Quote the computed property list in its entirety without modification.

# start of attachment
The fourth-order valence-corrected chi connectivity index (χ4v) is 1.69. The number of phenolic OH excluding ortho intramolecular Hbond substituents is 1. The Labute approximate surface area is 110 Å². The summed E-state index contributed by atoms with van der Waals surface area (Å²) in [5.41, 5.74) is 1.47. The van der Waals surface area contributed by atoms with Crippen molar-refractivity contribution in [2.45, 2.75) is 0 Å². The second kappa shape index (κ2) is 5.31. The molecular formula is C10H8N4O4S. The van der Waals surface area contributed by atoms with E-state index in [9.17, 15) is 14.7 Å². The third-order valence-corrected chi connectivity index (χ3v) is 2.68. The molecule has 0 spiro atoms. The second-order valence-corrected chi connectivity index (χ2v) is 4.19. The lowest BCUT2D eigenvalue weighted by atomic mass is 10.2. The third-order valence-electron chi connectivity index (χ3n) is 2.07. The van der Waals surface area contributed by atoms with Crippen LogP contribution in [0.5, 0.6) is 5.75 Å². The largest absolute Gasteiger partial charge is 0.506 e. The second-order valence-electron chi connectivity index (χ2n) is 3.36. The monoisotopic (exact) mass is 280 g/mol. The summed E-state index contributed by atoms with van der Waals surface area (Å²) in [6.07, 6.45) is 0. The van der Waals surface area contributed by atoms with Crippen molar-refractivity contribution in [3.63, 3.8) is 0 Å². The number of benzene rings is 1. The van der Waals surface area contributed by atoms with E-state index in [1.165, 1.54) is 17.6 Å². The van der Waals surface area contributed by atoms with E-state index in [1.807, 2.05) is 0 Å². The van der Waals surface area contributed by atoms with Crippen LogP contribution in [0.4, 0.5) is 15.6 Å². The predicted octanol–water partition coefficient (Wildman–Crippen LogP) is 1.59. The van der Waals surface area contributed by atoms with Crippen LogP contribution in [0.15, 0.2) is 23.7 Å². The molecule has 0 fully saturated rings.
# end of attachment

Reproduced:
The fourth-order valence-corrected chi connectivity index (χ4v) is 1.69. The number of phenolic OH excluding ortho intramolecular Hbond substituents is 1. The Labute approximate surface area is 110 Å². The summed E-state index contributed by atoms with van der Waals surface area (Å²) in [5.41, 5.74) is 1.47. The van der Waals surface area contributed by atoms with Crippen molar-refractivity contribution in [2.45, 2.75) is 0 Å². The second kappa shape index (κ2) is 5.31. The molecular formula is C10H8N4O4S. The van der Waals surface area contributed by atoms with E-state index in [9.17, 15) is 14.7 Å². The third-order valence-corrected chi connectivity index (χ3v) is 2.68. The molecule has 0 spiro atoms. The second-order valence-corrected chi connectivity index (χ2v) is 4.19. The lowest BCUT2D eigenvalue weighted by atomic mass is 10.2. The third-order valence-electron chi connectivity index (χ3n) is 2.07. The van der Waals surface area contributed by atoms with Crippen LogP contribution in [0.5, 0.6) is 5.75 Å². The largest absolute Gasteiger partial charge is 0.506 e. The second-order valence-electron chi connectivity index (χ2n) is 3.36. The monoisotopic (exact) mass is 280 g/mol. The summed E-state index contributed by atoms with van der Waals surface area (Å²) in [6.07, 6.45) is 0. The van der Waals surface area contributed by atoms with Crippen molar-refractivity contribution in [3.63, 3.8) is 0 Å². The number of benzene rings is 1. The van der Waals surface area contributed by atoms with E-state index in [1.165, 1.54) is 17.6 Å². The van der Waals surface area contributed by atoms with E-state index in [1.807, 2.05) is 0 Å². The van der Waals surface area contributed by atoms with Crippen LogP contribution in [0.4, 0.5) is 15.6 Å². The predicted octanol–water partition coefficient (Wildman–Crippen LogP) is 1.59. The van der Waals surface area contributed by atoms with Crippen LogP contribution in [0.15, 0.2) is 23.7 Å². The molecule has 0 fully saturated rings.